Turkey's Syria game.
Summary: Turkey appears to be playing a game on its border with Syria, but it does not appear to have figured out how to win it, nor what winning it would look like.
Turkey appears to be playing a game on its border with Syria, but it does not appear to have figured out how to win it, nor what winning it would look like.
Despite the Turkish parliament last week authorizing the army to deploy in Syria and Iraq, Turkish tanks have done little but stand back and watch as ISIS crawls further and further into the border town of Ain al-Arab, known as Kobani to the Kurds.
Erdogan claims his country is committed to protecting the people of Ain al-Arab, Kurdish or otherwise, but in reality it appears Ankara is manipulating the battle for the border town as part of a geopolitical struggle.
It seems to believe that with its inaction and the inevitable fall of Ain al-Arab, it can kill two birds with one stone. One, that any successes of ISIS further destabilize the Assad regime in Damascus. And two, that its self-proclaimed Kurdish enemy will be weakened.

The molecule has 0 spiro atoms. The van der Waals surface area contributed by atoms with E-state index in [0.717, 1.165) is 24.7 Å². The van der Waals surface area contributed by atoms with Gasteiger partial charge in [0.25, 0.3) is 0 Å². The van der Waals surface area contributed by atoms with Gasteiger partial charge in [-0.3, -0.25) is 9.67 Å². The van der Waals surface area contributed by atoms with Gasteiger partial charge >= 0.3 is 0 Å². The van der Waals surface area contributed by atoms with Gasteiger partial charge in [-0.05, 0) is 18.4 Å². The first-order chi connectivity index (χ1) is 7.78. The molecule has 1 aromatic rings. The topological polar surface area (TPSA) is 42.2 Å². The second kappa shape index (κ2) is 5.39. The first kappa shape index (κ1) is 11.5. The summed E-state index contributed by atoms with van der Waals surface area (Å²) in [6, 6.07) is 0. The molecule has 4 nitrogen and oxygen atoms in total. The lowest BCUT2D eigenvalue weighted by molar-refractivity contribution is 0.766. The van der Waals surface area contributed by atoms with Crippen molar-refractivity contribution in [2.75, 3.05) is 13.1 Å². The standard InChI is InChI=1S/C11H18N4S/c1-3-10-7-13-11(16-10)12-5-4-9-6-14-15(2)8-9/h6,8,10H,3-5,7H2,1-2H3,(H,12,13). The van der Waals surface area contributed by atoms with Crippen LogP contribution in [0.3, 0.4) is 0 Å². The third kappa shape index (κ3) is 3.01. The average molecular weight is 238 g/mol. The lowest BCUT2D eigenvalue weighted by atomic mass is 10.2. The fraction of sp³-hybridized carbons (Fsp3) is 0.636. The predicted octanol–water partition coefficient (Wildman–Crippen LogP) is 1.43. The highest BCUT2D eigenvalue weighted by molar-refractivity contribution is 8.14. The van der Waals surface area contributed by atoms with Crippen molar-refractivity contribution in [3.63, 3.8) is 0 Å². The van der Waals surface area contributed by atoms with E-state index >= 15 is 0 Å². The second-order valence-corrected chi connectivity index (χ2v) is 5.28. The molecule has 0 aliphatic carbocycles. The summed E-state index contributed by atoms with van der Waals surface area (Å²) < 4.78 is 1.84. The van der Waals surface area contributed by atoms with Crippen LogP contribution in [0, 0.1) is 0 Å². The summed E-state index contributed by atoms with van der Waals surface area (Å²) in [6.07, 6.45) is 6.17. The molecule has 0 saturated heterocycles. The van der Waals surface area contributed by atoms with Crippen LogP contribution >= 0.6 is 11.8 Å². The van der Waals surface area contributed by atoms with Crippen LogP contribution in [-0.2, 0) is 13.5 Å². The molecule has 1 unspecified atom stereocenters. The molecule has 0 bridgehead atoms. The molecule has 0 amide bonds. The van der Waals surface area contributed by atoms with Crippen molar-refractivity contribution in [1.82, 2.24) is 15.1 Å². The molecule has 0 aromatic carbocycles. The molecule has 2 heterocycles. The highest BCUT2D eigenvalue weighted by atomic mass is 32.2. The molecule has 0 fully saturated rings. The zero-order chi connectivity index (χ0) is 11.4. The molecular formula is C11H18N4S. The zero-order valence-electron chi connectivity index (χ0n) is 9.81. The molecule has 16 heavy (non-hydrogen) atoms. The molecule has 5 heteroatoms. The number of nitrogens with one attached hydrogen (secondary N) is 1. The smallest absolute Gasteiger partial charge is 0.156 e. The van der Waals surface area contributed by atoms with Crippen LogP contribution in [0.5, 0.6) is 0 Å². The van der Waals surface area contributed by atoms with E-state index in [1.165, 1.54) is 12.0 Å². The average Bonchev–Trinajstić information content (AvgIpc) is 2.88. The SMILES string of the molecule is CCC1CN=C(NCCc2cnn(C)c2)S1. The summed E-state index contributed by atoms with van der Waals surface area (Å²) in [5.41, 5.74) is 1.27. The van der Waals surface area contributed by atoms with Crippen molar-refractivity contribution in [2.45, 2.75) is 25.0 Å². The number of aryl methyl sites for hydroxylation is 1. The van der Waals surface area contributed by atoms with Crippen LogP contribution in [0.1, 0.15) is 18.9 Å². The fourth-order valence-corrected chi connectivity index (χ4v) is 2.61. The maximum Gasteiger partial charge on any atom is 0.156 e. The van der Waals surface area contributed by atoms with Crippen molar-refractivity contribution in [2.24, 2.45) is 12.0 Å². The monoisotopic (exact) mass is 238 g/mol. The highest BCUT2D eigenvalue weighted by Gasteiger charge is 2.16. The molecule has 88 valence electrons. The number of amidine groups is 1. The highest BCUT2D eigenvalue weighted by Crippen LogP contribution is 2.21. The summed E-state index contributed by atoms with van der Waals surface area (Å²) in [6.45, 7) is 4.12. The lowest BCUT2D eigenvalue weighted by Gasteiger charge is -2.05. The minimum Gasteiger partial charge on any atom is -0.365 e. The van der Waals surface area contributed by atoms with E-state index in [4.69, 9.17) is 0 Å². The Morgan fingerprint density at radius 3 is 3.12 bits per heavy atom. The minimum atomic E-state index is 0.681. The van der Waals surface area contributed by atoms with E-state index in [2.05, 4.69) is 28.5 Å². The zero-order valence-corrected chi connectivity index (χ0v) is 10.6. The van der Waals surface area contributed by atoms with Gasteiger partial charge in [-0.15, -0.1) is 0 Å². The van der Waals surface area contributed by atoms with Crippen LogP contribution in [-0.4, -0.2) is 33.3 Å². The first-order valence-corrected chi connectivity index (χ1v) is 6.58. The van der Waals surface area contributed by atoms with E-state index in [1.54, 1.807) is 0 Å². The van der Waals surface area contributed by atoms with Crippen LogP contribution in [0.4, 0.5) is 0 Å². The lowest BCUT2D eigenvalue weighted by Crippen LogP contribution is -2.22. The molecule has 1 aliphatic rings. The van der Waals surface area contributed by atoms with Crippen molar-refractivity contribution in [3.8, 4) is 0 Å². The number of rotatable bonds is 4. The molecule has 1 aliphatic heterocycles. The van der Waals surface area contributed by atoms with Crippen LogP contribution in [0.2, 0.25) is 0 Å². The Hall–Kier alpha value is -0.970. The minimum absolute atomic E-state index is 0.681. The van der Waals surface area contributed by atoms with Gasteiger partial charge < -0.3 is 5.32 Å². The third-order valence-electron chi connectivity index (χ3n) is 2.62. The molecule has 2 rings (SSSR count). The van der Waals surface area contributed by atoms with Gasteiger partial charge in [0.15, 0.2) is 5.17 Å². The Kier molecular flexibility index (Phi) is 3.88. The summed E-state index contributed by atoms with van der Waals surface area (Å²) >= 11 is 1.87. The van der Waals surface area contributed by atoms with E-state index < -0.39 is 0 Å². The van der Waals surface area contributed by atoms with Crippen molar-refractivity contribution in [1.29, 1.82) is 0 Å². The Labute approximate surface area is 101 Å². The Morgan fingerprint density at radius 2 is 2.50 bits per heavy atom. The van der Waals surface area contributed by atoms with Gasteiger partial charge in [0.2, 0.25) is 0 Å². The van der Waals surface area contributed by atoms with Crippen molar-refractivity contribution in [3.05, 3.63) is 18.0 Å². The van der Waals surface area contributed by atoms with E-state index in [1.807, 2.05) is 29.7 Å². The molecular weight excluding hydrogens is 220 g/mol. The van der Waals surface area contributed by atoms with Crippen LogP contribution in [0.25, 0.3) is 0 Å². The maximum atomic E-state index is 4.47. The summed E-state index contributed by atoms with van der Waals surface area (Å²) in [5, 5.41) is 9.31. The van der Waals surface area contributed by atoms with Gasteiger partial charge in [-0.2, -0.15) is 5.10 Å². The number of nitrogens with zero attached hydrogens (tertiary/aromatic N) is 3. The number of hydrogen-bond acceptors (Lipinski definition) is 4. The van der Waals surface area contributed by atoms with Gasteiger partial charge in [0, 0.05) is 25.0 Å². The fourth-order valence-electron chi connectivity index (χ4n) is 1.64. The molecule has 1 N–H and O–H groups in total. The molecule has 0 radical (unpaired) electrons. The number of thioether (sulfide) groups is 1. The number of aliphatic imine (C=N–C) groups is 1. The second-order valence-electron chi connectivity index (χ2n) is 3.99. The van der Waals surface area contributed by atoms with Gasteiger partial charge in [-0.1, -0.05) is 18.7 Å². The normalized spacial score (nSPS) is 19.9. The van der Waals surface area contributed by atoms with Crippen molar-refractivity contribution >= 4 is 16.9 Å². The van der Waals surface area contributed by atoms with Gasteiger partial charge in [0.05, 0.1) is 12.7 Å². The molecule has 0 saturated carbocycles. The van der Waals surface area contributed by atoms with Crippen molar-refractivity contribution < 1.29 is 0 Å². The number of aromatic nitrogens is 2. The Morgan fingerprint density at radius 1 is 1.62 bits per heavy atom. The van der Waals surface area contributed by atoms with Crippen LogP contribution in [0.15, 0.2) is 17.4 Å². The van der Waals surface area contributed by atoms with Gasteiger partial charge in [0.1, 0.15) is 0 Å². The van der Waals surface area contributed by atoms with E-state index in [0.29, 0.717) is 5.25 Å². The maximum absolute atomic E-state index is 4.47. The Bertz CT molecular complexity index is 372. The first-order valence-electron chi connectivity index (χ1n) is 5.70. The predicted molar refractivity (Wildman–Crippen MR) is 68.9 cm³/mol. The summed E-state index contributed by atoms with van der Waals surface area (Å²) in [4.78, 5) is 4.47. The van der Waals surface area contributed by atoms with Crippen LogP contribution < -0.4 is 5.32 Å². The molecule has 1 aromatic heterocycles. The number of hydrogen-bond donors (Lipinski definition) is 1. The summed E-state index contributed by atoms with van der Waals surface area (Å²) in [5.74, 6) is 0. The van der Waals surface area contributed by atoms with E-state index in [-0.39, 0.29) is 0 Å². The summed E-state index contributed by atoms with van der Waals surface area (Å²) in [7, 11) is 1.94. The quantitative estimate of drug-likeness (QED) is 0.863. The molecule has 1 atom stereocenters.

The fast-paced nature of events on the border render it difficult for Ankara to cover up what it is doing. But its policy is not without its flaws. Does it really want ISIS on its borders?
Its alleged opposition to ISIS now also leaves a lot of unanswered questions. Such as just how thousands of foreign fighters have traveled through Turkey to Syria and Iraq to join ISIS; how ISIS is able to hold such large amounts of money, and how it is able to sell so much oil.
If the anti-ISIS coalition, which now includes some 60 countries, is happy with such an unstable partner on board, will the coalition ever be able to achieve its aims? Some hard questions need to be answered.
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